# help me figure out why my latex isn't working?!August 16, 2008 3:56 PM   Subscribe

I'm learning latex by trying to write a paper in it... and it's going all awry. I'm getting a bunch of bizarre error messages when I try and add formulas ... help?!

I'm following the instructions on this page to enter mathematics mode and enter equations. So a sample few sentences of text looks something like this:

Let the one-round payoff for a cooperating trader be \rho, and let the one-round payoff for defection be \psi. For obvious reasons, $\psi > \rho$, and let $\phi = \psi - \rho$. We will assume a community member gets \kappa from a trade in which the trader cooperates, \lambda ($\lambda < \kappa$) from a trade in which the trader defects. Should the community member refuse to trade with a given trader, I will assume that the community member can randomly draw another trading partner from the community at a cost of \xi.\footnote{That is, \xi represents the loss that a community member must suffer from trading with a different member of the community. Intuitively, this cost can be understood either as a loss of time, or as imperfect substitution between trading partners.} Intuitively, each payoff variable should be constrained to be positive.

When I try to run pdftex on the file, I get error messages like this:

?
[5]
! Missing $inserted. < inserted text > 1.70 ...nd payoff for a cooperating trader be \rho , and let the one-round pa... I also get error messages like this... ? Overfull \hbox (56.50252pt too wide) in paragraph at lines 70--81 HELP? What have I done wrong here? posted by paultopia to Computers & Internet (12 answers total) 4 users marked this as a favorite Best answer: \rho etc. are math symbols, so you need to put them between$s.

This should work:

Let the one-round payoff for a cooperating trader be $\rho$, and let the one-round payoff for defection be $\psi$. For obvious reasons, $\psi > \rho$, and let $\phi = \psi - \rho$. We will assume a community member gets $\kappa$ from a trade in which the trader cooperates, $\lambda$ ($\lambda < \kappa$) from a trade in which the trader defects. Should the community member refuse to trade with a given trader, I will assume that the community member can randomly draw another trading partner from the community at a cost of $\xi$.\footnote{That is, $\xi$ represents the loss that a community member must suffer from trading with a different member of the community. Intuitively, this cost can be understood either as a loss of time, or as imperfect substitution between trading partners.} Intuitively, each payoff variable should be constrained to be positive.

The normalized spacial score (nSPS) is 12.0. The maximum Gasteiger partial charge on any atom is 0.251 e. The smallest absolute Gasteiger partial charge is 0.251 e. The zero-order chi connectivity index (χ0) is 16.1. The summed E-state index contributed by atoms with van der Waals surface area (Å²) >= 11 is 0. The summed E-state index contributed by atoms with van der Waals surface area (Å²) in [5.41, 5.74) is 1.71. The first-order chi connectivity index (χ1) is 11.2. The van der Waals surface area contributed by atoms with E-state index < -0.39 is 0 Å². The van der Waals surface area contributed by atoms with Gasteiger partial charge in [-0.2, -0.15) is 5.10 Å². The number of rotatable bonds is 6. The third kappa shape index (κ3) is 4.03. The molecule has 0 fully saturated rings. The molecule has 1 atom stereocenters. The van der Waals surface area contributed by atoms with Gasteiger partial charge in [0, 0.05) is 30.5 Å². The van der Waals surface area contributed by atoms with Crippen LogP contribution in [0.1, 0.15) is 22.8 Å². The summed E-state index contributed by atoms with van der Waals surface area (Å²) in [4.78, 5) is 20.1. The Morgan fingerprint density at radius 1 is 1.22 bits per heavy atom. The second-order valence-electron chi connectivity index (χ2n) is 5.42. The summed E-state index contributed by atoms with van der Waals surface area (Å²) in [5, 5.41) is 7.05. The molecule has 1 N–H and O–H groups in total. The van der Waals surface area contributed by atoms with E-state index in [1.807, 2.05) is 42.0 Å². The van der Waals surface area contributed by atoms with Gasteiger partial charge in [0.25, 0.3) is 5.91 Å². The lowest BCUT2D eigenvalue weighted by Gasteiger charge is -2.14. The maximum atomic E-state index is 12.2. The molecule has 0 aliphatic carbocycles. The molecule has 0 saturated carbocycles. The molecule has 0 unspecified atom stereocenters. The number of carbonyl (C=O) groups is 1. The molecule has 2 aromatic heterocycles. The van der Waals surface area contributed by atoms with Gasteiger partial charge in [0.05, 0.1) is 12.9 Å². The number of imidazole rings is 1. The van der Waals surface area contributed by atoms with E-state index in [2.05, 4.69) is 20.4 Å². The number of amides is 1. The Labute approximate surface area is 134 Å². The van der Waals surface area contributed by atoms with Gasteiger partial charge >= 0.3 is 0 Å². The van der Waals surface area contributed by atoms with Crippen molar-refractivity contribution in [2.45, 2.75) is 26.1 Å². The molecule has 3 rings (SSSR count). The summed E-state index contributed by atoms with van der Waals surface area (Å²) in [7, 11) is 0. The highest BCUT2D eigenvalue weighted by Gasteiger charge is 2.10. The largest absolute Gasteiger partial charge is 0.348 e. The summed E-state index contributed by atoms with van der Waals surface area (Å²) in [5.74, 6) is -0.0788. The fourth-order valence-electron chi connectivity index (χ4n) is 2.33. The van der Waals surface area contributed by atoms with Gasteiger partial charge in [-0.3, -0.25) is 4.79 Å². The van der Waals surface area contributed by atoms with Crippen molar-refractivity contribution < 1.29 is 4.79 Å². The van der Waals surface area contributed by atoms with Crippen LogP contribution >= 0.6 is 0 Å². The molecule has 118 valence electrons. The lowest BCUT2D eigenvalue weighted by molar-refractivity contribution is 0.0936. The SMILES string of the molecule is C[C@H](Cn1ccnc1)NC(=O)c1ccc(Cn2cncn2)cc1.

posted by snownoid at 4:10 PM on August 16, 2008

Best answer: You need dollar signs around all of the greek letters, including the standalone ones that are not part of equations. LaTeX only recognizes these in math mode. I would also recommend putting your parentheses inside the dollar signs in sentence 3, though it will compile without this.
posted by shadow vector at 4:12 PM on August 16, 2008

the overfull hbox occurs when it can't wrap a line nicely. if you look at the output you'll see some text sticking out of the right side of the text somewhere. add hyphens, break up equations, or just re-jig the text until it looks ok.
posted by not sure this is a good idea at 4:16 PM on August 16, 2008

Response by poster: Thank you! That made the other errors go away too, for some random reason, and it works now!
posted by paultopia at 4:19 PM on August 16, 2008

Also note that math is sometimes the easiest way to do subscripts.

CO2 should be CO$_2$.

But then again, I think CO2 should be "carbon dioxide."

I was always told: "Write for the busy reader."
posted by GarageWine at 4:26 PM on August 16, 2008

Best answer: That made the other errors go away too, for some random reason
because it is no longer turning your text into one long equation.
posted by not sure this is a good idea at 4:28 PM on August 16, 2008

Response by poster: because it is no longer turning your text into one long equation.

Ooooooooooooooh.
posted by paultopia at 4:42 PM on August 16, 2008

add hyphens, break up equations, or just re-jig the text until it looks ok.

This is the correct way to deal with this problem. The easy way to deal with it is to use \sloppy at the beginning of your document. This produces output that might not look as attractive as a document hyphenated and manually adjusted, but it will be far more attractive than a document with overfull hboxes. You can always turn it off when you're done writing the document and adjust things manually when you have time (ha!).
posted by grouse at 6:13 PM on August 16, 2008

I highly recommend LyX for those just starting out with LATEX.
posted by alby at 2:58 AM on August 17, 2008

Best answer: A tip when writing any LaTeX or TeX: always try to solve the first error you get and ignore the remainder. Once something causes a problem, this often causes a whole string of further errors because something else is now screwed up. In your case, the "over-full hbox" was caused by the processor inserting a math mode symbol and not knowing where to turn it off. Since it doesn't know how to hyphenate in math mode, the line got too long: "over-full hbox". Solve the original problem and you'll find that many of the other "errors" go away too.
posted by bonehead at 6:21 AM on August 17, 2008

This newsgroup would be more than useful for you as you learn LaTeX.
posted by zouhair at 8:52 AM on August 17, 2008

Just found this one : paresse A means of typing greek letters with an active character §, e.g. §a is equivalent to \ensuremath{\alpha}
posted by zouhair at 9:40 AM on August 17, 2008

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